Thomas Melchior’s once restrained release schedule, which only occasionally exceeded one record per year, befit a master of patient, subtle grooves. But in the wake of his landmark 2007 sophomore album, No Disco Future, the gaps between Melchior releases have shortened considerably. Not only has the period given birth to the Cinderfella alias, it’s seen Melchior venturing further afield from his home base at Perlon (while still contributing two EPs to the storied label) and rejoining his Soul Capsule collaborator, Baby Ford, for two new singles on the renewed Trelik imprint. One wonders, though, if the lengthy gestations of his releases were actually to their benefit. Because as exciting as it’s been to receive a flood of new Melchior material, the unrivaled quality associated with his name has dipped significantly. Where even his most reduced tracks once hypnotized while sounding effortless, many of his current works have lacked that earworming quality and feel somewhat half-baked. For all its lengthy repetition, the same fate befell his Latin-themed 2010 single Apariciones for Lick My Deck. Apariciones Reworked aims to inject some magic back into the original tracks with remixes by Melchior’s long time friends Baby Ford and Ricardo Villalobos.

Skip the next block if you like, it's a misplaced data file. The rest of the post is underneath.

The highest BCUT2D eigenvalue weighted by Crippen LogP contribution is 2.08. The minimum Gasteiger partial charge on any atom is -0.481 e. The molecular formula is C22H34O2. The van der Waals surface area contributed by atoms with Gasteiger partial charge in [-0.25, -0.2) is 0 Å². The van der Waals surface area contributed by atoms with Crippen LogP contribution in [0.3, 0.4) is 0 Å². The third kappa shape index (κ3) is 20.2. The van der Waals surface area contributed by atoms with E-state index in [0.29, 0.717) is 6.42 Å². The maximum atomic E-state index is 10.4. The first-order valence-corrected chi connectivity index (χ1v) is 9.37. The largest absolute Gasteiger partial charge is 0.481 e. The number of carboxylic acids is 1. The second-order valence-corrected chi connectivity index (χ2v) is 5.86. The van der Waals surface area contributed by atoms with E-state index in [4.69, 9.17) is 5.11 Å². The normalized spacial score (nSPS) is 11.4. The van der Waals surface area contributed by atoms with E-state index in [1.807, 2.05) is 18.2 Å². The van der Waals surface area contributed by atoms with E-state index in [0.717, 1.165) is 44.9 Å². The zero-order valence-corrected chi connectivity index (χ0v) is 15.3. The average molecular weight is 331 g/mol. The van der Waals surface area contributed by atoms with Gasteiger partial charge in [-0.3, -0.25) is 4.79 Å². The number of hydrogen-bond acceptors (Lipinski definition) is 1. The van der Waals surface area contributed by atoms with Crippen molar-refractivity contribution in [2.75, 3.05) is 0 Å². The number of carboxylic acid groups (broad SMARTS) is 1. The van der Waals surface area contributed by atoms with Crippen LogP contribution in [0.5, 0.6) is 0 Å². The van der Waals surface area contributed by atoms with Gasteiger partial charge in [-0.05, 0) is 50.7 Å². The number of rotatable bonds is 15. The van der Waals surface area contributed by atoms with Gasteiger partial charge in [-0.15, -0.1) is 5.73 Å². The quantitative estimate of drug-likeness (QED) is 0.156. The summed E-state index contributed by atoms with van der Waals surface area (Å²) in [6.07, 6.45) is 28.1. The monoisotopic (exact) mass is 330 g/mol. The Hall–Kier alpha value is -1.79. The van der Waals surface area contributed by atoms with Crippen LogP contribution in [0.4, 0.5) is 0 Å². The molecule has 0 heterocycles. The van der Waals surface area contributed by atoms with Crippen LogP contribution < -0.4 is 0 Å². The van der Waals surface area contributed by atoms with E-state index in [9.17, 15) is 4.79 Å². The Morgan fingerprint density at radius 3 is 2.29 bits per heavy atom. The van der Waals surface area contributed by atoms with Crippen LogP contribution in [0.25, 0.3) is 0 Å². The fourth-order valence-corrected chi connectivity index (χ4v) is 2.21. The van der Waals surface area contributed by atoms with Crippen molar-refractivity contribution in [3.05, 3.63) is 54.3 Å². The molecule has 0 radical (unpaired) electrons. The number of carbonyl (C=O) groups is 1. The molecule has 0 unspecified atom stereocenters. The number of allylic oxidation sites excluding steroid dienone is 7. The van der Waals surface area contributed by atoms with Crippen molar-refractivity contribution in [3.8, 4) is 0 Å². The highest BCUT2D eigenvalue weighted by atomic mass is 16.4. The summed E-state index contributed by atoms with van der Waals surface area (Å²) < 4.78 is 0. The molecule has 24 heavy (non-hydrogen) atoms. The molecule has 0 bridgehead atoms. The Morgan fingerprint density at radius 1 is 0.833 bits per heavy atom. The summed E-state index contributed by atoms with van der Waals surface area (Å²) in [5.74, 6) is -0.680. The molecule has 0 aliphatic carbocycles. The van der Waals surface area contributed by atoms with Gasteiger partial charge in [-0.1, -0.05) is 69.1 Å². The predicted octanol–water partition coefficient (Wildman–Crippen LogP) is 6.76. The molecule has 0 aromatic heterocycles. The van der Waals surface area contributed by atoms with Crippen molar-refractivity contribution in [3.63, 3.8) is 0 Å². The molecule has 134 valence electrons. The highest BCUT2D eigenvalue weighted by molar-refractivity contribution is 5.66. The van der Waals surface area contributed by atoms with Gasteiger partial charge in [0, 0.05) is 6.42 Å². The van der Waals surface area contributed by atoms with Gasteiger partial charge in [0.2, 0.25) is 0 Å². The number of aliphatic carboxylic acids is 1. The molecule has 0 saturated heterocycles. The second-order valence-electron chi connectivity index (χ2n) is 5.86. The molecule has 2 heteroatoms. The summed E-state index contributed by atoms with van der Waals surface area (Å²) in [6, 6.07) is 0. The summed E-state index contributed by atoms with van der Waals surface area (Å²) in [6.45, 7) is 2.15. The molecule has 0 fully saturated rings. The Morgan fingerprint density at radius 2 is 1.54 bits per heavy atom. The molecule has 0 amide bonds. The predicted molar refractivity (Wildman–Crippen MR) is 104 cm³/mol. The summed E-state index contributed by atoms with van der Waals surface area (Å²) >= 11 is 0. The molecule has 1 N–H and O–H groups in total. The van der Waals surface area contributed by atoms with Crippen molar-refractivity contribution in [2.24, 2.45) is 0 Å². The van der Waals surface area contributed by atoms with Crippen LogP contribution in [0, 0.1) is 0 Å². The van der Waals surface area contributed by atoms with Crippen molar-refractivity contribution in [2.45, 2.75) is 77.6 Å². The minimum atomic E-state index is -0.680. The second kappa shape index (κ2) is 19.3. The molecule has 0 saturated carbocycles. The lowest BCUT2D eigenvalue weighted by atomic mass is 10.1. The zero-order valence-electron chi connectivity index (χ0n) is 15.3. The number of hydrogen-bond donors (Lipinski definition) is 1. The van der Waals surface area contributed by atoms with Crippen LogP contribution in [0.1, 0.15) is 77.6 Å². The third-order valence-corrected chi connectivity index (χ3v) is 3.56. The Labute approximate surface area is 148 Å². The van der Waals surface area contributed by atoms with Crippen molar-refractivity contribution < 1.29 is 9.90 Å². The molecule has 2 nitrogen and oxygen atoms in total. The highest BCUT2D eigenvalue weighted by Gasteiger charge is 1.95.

Some may be surprised that both veteran producers opted to refine Melchior’s originals rather than transform them more radically. This speaks to either the level of respect they have for the source material or a lack of better ideas. In the case of Baby Ford’s “Cinza De Fenix,” the former rings truest as he focuses on making the track more immediate. The original’s snorting, unkempt organ riff is pushed to the front to wriggle like a marionette in the thicket of bloops and clinking percussion, making it much harder to ignore but not much more interesting. The newly plucked bass line, however, is a winning addition, as its distended notes open up a great deal of space in the busy track. Villalobos’ remix pulls “Todo Mundo” out of the haunted house and into the mirrored fun house, shedding many of the cacophonous percussive elements along the way. Instead he reaches for a crisp, bass-gulping beat upon which the original’s Spanish vocals have their pitches bent and their speeds tweaked. While his version is less cluttered or demanding, it feels as if the venerable producer ran out of steam before he had the chance to make a memorable contribution. It becomes the kind of track you’d find Villalobos using in his DJ sets as a base layer for more arresting material, which would an enviable position for any less established producer but seems like a punt for his own remix. Although fans of the original Apariciones will likely enjoy this vibe-extending remix package, it offers relatively little of the awe-inspiring creativity which once established these three producers as leaders in their genre.